Following Monday night’s 146-105 win against the Minnesota Timberwolves, coach Don Nelson said this to the media: “We have to understand our two wins were against teams that were struggling. I wouldn’t make too much out of it.” He also took the time to praise the way his team played, but if one of the winningest coaches in the history of the NBA is telling us to take this performance in stride, I’ll do my best to grant his wish.

It was a great performance by the Warriors though, especially when you consider the way the team played in its last two games. Stephen Jackson said it best after the game, who said they needed this win because the last two games they were blown out by teams of the Warriors’ caliber. I thought that was an astute observation by Jackson (who was a star both on the court and in his interviews with the media Monday night). It wasn’t like the Warriors were outclassed and blown out by great teams with superior talent. They were blasted by the Kings and Clippers. Neither of those teams are good teams and for the Warriors to lose to them the way they did was a sad commentary on how out of touch this team was. That hasn’t all changed because of one great performance, but for one night, it was a nice change, and the hope is that the Warriors can build off this win and at least improve their level of play.

Here are some positive things to take from this game:

THIS TEAM HAS TALENT: Something else this performance proved is that the Warriors do have some talent on this roster. It was easy to forget that while watching the team get blown out in consecutive games, but the same talent that made me think prior to the season’s start that the Warriors could flirt with 40 wins this season, still exists on the roster. A lot of these guys can play.

They have a lot of weaknesses, especially when their primary big men are injured, but when they quit the one-on-one, selfish style of play and start sharing the ball and efforting on defense, it’s easier to notice the talent the Warriors can put on the court.

THE WARRIORS CAN PLAY DEFENSE: You obviously must consider the caliber of competition, as Minnesota is a truly horrible team, but it was nice to see the Warriors pressure a little bit on defense in Monday’s win.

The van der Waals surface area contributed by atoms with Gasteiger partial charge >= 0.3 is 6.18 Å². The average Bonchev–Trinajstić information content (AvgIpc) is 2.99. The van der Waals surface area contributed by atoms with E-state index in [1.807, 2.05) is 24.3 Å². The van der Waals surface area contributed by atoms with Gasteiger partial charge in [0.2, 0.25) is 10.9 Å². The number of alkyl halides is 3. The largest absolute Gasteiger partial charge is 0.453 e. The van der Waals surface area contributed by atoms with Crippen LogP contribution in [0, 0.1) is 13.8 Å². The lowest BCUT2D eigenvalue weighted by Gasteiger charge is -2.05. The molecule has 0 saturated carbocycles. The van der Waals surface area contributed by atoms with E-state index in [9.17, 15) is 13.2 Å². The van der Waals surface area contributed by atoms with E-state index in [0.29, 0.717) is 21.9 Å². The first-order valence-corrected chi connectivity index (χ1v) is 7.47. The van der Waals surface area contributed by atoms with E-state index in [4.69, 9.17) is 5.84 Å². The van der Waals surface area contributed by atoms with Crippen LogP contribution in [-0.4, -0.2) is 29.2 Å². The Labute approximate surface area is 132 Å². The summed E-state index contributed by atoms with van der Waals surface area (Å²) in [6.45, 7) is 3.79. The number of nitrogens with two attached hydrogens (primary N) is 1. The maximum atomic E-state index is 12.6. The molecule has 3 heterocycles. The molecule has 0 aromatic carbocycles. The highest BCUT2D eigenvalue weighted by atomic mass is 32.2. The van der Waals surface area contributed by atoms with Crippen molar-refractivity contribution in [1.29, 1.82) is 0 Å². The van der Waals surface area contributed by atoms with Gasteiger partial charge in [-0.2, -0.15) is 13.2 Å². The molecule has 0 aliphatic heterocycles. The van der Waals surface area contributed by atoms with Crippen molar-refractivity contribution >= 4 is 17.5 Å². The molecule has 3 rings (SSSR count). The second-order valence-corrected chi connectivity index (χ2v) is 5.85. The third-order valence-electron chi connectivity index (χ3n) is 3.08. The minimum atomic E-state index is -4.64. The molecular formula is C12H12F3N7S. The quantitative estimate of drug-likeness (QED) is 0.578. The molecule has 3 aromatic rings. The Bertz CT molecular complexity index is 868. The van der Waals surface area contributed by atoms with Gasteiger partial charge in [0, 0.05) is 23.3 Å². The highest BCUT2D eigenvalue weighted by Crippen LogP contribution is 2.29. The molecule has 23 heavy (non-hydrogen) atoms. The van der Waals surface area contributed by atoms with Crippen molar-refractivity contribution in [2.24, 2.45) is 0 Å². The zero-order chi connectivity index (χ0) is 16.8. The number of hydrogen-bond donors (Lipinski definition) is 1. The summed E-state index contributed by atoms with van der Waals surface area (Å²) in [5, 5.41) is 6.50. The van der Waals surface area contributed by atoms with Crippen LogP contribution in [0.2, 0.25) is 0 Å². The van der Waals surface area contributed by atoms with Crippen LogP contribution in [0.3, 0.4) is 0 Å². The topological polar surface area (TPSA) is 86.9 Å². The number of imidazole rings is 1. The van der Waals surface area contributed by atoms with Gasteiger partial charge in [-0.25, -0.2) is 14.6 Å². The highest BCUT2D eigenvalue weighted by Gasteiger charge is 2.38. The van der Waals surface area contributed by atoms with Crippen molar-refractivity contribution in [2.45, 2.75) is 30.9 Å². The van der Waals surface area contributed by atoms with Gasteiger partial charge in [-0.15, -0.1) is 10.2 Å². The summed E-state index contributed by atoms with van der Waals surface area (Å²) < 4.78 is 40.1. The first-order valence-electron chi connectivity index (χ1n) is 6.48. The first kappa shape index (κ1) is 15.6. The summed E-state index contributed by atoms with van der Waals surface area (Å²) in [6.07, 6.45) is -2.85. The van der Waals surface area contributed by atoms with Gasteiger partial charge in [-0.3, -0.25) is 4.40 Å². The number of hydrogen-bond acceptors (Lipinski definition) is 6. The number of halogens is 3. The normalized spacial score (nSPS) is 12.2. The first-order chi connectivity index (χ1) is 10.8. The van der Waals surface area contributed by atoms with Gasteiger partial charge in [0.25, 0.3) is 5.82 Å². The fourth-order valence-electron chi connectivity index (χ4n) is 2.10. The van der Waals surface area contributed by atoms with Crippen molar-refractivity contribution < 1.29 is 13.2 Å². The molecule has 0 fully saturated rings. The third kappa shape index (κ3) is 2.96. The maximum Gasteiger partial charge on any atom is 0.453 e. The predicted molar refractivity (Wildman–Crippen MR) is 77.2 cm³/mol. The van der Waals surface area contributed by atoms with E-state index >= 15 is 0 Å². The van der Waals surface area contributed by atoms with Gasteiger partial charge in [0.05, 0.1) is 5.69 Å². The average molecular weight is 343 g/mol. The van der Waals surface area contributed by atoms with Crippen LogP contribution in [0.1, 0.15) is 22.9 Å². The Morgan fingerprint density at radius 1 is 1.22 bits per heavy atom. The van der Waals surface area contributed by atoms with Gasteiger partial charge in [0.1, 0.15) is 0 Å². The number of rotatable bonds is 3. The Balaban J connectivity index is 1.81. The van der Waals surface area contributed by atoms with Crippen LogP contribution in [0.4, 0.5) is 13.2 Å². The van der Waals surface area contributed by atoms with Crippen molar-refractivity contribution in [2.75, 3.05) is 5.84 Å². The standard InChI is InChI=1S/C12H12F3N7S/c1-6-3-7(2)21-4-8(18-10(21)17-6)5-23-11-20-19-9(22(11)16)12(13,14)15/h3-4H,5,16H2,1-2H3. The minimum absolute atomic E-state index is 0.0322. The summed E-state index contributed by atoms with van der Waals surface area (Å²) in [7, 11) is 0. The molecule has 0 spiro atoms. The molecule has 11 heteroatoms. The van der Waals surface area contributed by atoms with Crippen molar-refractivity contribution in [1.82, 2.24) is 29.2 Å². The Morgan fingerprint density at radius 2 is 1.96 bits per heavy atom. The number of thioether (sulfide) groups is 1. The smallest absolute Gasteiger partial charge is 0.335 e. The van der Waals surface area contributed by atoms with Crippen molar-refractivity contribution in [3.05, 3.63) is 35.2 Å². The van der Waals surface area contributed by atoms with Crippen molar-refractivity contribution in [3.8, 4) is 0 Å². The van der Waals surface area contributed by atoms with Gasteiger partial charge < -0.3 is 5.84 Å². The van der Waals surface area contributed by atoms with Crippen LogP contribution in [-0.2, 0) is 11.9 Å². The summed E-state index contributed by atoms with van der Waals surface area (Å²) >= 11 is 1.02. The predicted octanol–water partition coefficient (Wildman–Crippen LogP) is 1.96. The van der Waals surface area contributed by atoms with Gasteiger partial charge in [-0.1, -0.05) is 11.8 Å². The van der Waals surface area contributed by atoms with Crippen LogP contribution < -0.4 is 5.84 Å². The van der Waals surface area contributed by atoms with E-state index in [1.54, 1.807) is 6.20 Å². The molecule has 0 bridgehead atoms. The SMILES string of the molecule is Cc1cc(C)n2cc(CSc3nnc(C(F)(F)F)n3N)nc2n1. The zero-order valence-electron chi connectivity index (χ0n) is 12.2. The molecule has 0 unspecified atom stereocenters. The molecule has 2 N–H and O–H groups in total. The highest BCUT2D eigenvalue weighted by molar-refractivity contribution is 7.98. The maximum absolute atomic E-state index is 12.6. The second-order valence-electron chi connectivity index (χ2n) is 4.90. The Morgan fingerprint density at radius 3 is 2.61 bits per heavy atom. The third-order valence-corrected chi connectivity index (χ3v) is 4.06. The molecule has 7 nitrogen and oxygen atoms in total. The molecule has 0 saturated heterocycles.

The Warriors are small and will get blown away by most teams if they try to use a traditional defensive mindset. To succeed on defense, the Warriors have to extend their defense out past the 3-point line and apply as much perimeter pressure as possible. This is a gamble on defense, but it’s the Warriors’ best shot at success, and can accomplish some good things.

That kind of pressure defense will inevitably force turnovers, which helps the Warriors get more possessions, making up for the possessions they are losing to poor rebounding. In Monday’s game, the Warriors’ pressure defense forced 28 turnovers by Minnesota, which helped make up for the Timberwolves’ extra possessions created by 21 offensive rebounds. Another result of the pressure defense is it forces teams to get into their offensive sets later in the shot clock, which can mean lower-percentage shots with the shot clock winding down, which can impact a team’s field goal percentage. On Monday, the Warriors held the Timberwolves to 44.7 percent shooting from the field and 25 percent from the 3-point line. It won’t work against all the teams, and the risk can backfire, but it’s something the Warriors must do to make up for their shortcomings on defense.

This will serve as part 1 of the recap of Monday’s game. I’ll check back later with more, including more thoughts on Stephen Jackson, Anthony Randolph, Monta Ellis, the upcoming schedule and more.